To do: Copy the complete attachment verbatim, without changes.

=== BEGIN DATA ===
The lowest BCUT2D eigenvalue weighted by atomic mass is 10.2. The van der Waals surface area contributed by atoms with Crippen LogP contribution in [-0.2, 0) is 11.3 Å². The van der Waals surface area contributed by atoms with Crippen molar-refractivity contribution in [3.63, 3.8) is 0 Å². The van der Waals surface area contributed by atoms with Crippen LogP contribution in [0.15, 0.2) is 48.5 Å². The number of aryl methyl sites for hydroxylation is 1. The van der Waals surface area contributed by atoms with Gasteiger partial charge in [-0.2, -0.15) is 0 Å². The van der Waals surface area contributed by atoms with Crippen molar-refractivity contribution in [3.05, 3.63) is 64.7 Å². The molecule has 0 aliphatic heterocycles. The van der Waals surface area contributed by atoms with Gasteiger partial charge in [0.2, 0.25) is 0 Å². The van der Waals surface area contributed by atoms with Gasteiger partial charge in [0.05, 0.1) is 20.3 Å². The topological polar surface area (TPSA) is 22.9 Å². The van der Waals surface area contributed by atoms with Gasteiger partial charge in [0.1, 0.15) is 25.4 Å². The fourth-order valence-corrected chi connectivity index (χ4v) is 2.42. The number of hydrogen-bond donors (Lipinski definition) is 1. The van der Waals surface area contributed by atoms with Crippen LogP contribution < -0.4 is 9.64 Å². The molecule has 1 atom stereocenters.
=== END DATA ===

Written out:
The lowest BCUT2D eigenvalue weighted by atomic mass is 10.2. The van der Waals surface area contributed by atoms with Crippen LogP contribution in [-0.2, 0) is 11.3 Å². The van der Waals surface area contributed by atoms with Crippen molar-refractivity contribution in [3.63, 3.8) is 0 Å². The van der Waals surface area contributed by atoms with Crippen LogP contribution in [0.15, 0.2) is 48.5 Å². The number of aryl methyl sites for hydroxylation is 1. The van der Waals surface area contributed by atoms with Gasteiger partial charge in [-0.2, -0.15) is 0 Å². The van der Waals surface area contributed by atoms with Crippen molar-refractivity contribution in [3.05, 3.63) is 64.7 Å². The molecule has 0 aliphatic heterocycles. The van der Waals surface area contributed by atoms with Gasteiger partial charge in [0.2, 0.25) is 0 Å². The van der Waals surface area contributed by atoms with Gasteiger partial charge in [0.05, 0.1) is 20.3 Å². The topological polar surface area (TPSA) is 22.9 Å². The van der Waals surface area contributed by atoms with Gasteiger partial charge in [0.1, 0.15) is 25.4 Å². The fourth-order valence-corrected chi connectivity index (χ4v) is 2.42. The number of hydrogen-bond donors (Lipinski definition) is 1. The van der Waals surface area contributed by atoms with Crippen LogP contribution < -0.4 is 9.64 Å². The molecule has 1 atom stereocenters.